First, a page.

my country. Only our wealthy class and Helen Newberry dormitories on
can afford stylish clothes, but here, nd H en dri e ngs
prices are so reasonable that wo-
men of the middle class are able F 'iy ran high at Martha Cooke
of he idle las ae alewhen the students on Thursday
to have attractive wardrobes as well night entered the dining room in
as those who are more fortunate
financially," she added. os ngeiou inventdescrip Tou
"I like t.o sing "or American the courses skits were given to the
audiences," said Miss Clairbert. Itturssripsergethe
dpes take a great deal of effort to pros a
win them over, but they are very lers.
responsive, once their enthusiasm A group of new students present-'
is aroused." ed a stunt called the Order of
Miss Clairbert said that she High Mucky Mucks," in which they
greatly prefers opera to concert staged a sketch of the ordeals of a
singing, chiefly because she enjoys typical initiation into the zecret
acting. She is a very fine actress orders.
and has been praised by many cri- I Awards were offered for the clev-
tics for her dramatic interpreta- erest and the most attractive cos-
tions of operatic roles. "La Trav- tume. Adele Mysen, dressed as an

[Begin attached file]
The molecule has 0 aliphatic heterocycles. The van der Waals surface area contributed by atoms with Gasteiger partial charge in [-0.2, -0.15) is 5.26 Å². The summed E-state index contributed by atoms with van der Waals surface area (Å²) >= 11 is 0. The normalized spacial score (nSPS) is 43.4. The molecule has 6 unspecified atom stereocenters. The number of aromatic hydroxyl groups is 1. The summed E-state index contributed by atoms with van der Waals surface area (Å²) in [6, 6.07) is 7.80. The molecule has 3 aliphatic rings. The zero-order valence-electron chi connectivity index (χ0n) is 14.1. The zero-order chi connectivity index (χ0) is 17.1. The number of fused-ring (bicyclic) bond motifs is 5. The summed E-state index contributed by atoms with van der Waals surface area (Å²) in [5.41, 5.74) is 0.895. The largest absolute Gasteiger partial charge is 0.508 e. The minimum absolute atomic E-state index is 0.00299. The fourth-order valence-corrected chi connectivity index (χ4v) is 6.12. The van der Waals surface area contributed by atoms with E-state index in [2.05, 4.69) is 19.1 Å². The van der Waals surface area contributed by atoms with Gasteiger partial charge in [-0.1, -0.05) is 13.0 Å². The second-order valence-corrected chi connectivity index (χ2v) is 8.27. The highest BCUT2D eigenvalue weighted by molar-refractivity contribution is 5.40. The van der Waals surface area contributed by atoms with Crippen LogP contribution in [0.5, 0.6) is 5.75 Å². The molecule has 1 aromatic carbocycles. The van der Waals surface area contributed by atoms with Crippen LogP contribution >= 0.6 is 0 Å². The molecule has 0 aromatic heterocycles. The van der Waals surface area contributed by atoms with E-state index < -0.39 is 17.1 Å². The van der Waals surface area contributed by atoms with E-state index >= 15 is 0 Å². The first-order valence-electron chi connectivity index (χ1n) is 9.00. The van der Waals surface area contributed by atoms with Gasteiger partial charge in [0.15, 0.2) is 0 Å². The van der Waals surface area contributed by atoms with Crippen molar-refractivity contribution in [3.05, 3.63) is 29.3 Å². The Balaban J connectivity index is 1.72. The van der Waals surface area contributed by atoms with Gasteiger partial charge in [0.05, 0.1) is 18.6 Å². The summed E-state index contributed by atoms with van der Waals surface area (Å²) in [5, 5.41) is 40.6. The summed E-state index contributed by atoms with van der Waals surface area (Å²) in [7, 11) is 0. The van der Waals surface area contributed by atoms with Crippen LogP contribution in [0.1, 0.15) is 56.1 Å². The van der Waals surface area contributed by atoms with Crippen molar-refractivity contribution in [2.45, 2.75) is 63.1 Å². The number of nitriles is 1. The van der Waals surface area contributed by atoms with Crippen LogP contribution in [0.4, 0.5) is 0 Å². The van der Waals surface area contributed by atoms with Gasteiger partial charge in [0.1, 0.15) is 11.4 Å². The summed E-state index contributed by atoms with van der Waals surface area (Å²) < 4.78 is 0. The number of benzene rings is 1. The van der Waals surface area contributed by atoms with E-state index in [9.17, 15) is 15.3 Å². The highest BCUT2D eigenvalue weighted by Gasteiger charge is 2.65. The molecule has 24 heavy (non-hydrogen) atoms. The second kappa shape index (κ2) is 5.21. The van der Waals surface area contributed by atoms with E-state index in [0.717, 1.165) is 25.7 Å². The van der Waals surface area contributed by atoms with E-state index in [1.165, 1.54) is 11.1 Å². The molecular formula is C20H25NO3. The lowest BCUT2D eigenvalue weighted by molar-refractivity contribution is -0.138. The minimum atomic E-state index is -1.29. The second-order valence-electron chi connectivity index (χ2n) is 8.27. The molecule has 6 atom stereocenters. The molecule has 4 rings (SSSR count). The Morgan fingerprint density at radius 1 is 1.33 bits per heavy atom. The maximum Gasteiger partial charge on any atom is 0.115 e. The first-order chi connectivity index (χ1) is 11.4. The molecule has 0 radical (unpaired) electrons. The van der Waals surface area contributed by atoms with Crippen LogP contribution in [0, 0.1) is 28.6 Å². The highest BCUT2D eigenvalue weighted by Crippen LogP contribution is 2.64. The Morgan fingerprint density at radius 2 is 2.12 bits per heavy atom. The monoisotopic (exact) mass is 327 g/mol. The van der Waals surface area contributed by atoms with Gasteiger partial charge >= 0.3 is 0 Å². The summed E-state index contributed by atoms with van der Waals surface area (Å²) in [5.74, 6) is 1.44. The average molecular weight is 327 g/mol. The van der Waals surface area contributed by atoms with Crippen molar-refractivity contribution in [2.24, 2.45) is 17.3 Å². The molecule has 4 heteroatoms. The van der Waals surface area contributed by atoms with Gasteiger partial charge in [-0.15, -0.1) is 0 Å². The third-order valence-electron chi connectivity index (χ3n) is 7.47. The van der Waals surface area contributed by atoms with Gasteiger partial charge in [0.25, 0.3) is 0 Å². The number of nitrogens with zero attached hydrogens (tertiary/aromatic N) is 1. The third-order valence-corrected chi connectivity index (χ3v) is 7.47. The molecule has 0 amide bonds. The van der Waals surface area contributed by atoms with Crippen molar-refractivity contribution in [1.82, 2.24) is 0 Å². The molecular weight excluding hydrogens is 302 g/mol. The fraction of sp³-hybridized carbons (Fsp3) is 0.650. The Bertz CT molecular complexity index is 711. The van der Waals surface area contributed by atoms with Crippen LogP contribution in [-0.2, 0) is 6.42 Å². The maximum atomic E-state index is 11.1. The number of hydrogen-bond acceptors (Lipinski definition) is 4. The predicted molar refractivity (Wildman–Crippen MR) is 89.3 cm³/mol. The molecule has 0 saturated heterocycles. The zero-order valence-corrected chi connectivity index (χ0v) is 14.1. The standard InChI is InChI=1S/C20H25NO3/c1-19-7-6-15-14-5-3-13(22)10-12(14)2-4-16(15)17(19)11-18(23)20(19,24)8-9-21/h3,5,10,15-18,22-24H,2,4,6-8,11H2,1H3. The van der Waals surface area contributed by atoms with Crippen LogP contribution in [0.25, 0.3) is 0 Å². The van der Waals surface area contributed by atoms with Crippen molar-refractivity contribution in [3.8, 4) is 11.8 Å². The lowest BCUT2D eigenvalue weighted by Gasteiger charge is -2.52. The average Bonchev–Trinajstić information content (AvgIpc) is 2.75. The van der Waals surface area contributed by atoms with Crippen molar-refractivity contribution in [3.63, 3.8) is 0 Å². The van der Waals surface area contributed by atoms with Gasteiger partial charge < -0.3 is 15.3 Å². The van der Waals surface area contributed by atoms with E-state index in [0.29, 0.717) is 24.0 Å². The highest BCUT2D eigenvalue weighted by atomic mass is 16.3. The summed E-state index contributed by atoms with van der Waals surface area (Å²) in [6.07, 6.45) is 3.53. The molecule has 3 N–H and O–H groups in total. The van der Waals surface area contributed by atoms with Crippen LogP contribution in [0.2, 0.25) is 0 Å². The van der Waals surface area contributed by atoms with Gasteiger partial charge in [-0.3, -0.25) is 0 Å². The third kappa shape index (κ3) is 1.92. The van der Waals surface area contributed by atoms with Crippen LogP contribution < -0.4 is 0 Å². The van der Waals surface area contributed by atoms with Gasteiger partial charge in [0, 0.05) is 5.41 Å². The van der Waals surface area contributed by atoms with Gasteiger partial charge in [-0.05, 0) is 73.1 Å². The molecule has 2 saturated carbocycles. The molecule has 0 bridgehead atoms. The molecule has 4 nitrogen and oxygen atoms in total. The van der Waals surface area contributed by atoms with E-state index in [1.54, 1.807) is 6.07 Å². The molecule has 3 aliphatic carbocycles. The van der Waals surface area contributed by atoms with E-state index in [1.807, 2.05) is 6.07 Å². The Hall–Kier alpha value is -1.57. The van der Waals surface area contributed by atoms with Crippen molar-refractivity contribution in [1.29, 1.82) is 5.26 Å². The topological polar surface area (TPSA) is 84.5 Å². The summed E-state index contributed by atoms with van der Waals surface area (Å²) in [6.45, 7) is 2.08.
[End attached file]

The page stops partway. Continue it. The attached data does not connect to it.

iata" is Miss Clairbert's favorite organ grinder, walked off with the
opera because it abounds in dra- prize for the cleverest costume and
matic opportunities. Kapilia Khamdbala an Indian stu-
It is interesting to notethatsMiss dent dressed in nature costume
Clairbert won high honors in claimed the prize for the most
mathematics in her scholastic beautiful costume.
career at Brussels. She also studied Mosher-Jordan and Helen New-
English and speaks it very fluently. berry celebrated on Friday night.
The artist is a coloratura soprano The functions were much the same
of unusual ability and her success as the earlier event. At Mosher-
has been almost phenomenal in the Jordan the entertainment was of-
last two years. She was known as fered by the fifth floor girls of
"Madame la Coloratura" until her Mosher hall. They are presenting
identity was recently revealed as a slice from behind the scenes of
Clare Clairbert, of le Theatre de la a scenario entitled "Betty Coed al
Monnaie of Brussels. Michigan." Women spent most 01
their time in devising clever cos-